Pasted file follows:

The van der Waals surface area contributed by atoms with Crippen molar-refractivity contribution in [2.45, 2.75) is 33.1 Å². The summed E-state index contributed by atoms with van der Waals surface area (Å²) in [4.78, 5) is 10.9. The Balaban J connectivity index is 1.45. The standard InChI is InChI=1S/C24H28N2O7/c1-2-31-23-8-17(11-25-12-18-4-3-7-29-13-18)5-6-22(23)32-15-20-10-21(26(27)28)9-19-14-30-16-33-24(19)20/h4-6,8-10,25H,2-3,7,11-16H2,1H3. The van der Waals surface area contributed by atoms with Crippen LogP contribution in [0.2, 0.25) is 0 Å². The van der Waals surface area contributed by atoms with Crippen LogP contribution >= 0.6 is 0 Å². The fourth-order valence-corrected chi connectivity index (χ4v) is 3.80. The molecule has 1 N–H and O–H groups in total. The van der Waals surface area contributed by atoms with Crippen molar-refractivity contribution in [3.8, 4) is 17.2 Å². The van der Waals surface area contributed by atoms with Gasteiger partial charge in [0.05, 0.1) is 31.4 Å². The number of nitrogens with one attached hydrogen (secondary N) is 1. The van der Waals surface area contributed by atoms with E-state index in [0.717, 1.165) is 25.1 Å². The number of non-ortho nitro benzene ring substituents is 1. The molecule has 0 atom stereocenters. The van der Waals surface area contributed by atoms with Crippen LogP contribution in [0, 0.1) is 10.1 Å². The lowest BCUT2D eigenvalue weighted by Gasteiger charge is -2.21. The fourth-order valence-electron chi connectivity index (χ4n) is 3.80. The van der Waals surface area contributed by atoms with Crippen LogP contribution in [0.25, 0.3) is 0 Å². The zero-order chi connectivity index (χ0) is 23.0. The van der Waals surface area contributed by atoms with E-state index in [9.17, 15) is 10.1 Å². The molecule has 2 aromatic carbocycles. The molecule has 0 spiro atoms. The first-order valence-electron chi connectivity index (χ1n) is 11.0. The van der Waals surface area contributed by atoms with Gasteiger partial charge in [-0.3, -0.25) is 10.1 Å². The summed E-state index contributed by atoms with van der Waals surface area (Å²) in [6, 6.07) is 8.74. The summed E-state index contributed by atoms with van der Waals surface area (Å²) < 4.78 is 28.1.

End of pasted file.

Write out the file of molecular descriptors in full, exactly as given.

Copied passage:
The van der Waals surface area contributed by atoms with Crippen molar-refractivity contribution in [2.45, 2.75) is 33.1 Å². The summed E-state index contributed by atoms with van der Waals surface area (Å²) in [4.78, 5) is 10.9. The Balaban J connectivity index is 1.45. The standard InChI is InChI=1S/C24H28N2O7/c1-2-31-23-8-17(11-25-12-18-4-3-7-29-13-18)5-6-22(23)32-15-20-10-21(26(27)28)9-19-14-30-16-33-24(19)20/h4-6,8-10,25H,2-3,7,11-16H2,1H3. The van der Waals surface area contributed by atoms with Crippen LogP contribution in [0.2, 0.25) is 0 Å². The van der Waals surface area contributed by atoms with Crippen LogP contribution >= 0.6 is 0 Å². The fourth-order valence-corrected chi connectivity index (χ4v) is 3.80. The molecule has 1 N–H and O–H groups in total. The van der Waals surface area contributed by atoms with Crippen molar-refractivity contribution in [3.8, 4) is 17.2 Å². The van der Waals surface area contributed by atoms with Gasteiger partial charge in [0.05, 0.1) is 31.4 Å². The number of nitrogens with one attached hydrogen (secondary N) is 1. The van der Waals surface area contributed by atoms with E-state index in [0.717, 1.165) is 25.1 Å². The number of non-ortho nitro benzene ring substituents is 1. The molecule has 0 atom stereocenters. The van der Waals surface area contributed by atoms with Crippen LogP contribution in [0, 0.1) is 10.1 Å². The lowest BCUT2D eigenvalue weighted by Gasteiger charge is -2.21. The fourth-order valence-electron chi connectivity index (χ4n) is 3.80. The van der Waals surface area contributed by atoms with Crippen LogP contribution in [0.25, 0.3) is 0 Å². The zero-order chi connectivity index (χ0) is 23.0. The van der Waals surface area contributed by atoms with E-state index in [9.17, 15) is 10.1 Å². The molecule has 2 aromatic carbocycles. The molecule has 0 spiro atoms. The first-order valence-electron chi connectivity index (χ1n) is 11.0. The van der Waals surface area contributed by atoms with Gasteiger partial charge in [-0.3, -0.25) is 10.1 Å². The summed E-state index contributed by atoms with van der Waals surface area (Å²) in [6, 6.07) is 8.74. The summed E-state index contributed by atoms with van der Waals surface area (Å²) < 4.78 is 28.1.